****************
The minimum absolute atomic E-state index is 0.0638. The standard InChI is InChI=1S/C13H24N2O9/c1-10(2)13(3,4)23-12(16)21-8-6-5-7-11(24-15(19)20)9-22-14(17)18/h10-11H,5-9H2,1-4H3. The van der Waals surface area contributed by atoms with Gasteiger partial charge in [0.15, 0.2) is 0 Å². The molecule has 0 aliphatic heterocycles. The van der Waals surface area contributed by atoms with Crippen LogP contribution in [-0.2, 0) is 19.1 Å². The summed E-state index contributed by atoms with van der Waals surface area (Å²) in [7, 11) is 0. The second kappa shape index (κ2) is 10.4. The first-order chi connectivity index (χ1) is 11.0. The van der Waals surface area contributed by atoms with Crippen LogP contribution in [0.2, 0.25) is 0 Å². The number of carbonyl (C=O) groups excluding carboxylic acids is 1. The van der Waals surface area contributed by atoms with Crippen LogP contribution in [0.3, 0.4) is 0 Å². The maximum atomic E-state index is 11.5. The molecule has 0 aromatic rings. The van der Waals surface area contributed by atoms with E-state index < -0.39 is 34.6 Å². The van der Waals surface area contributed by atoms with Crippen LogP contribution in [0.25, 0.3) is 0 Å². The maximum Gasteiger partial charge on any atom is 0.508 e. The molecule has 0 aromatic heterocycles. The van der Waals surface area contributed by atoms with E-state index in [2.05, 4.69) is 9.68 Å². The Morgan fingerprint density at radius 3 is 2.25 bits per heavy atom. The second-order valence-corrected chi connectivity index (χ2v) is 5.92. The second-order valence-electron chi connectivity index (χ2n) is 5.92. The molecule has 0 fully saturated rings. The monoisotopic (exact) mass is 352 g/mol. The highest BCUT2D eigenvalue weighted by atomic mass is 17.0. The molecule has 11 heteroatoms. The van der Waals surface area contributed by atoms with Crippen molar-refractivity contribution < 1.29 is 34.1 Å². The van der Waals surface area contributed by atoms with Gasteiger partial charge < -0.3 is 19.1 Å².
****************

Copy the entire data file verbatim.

The minimum absolute atomic E-state index is 0.0638. The standard InChI is InChI=1S/C13H24N2O9/c1-10(2)13(3,4)23-12(16)21-8-6-5-7-11(24-15(19)20)9-22-14(17)18/h10-11H,5-9H2,1-4H3. The van der Waals surface area contributed by atoms with Gasteiger partial charge in [0.15, 0.2) is 0 Å². The molecule has 0 aliphatic heterocycles. The van der Waals surface area contributed by atoms with Crippen LogP contribution in [-0.2, 0) is 19.1 Å². The summed E-state index contributed by atoms with van der Waals surface area (Å²) in [7, 11) is 0. The second kappa shape index (κ2) is 10.4. The first-order chi connectivity index (χ1) is 11.0. The van der Waals surface area contributed by atoms with Crippen LogP contribution in [0.2, 0.25) is 0 Å². The number of carbonyl (C=O) groups excluding carboxylic acids is 1. The van der Waals surface area contributed by atoms with Crippen LogP contribution in [0.3, 0.4) is 0 Å². The maximum atomic E-state index is 11.5. The molecule has 0 aromatic rings. The van der Waals surface area contributed by atoms with E-state index < -0.39 is 34.6 Å². The van der Waals surface area contributed by atoms with Crippen LogP contribution in [0.25, 0.3) is 0 Å². The maximum Gasteiger partial charge on any atom is 0.508 e. The molecule has 0 aromatic heterocycles. The van der Waals surface area contributed by atoms with E-state index in [2.05, 4.69) is 9.68 Å². The Morgan fingerprint density at radius 3 is 2.25 bits per heavy atom. The second-order valence-corrected chi connectivity index (χ2v) is 5.92. The second-order valence-electron chi connectivity index (χ2n) is 5.92. The molecule has 0 fully saturated rings. The monoisotopic (exact) mass is 352 g/mol. The highest BCUT2D eigenvalue weighted by atomic mass is 17.0. The molecule has 11 heteroatoms. The van der Waals surface area contributed by atoms with Crippen molar-refractivity contribution < 1.29 is 34.1 Å². The van der Waals surface area contributed by atoms with Gasteiger partial charge < -0.3 is 19.1 Å².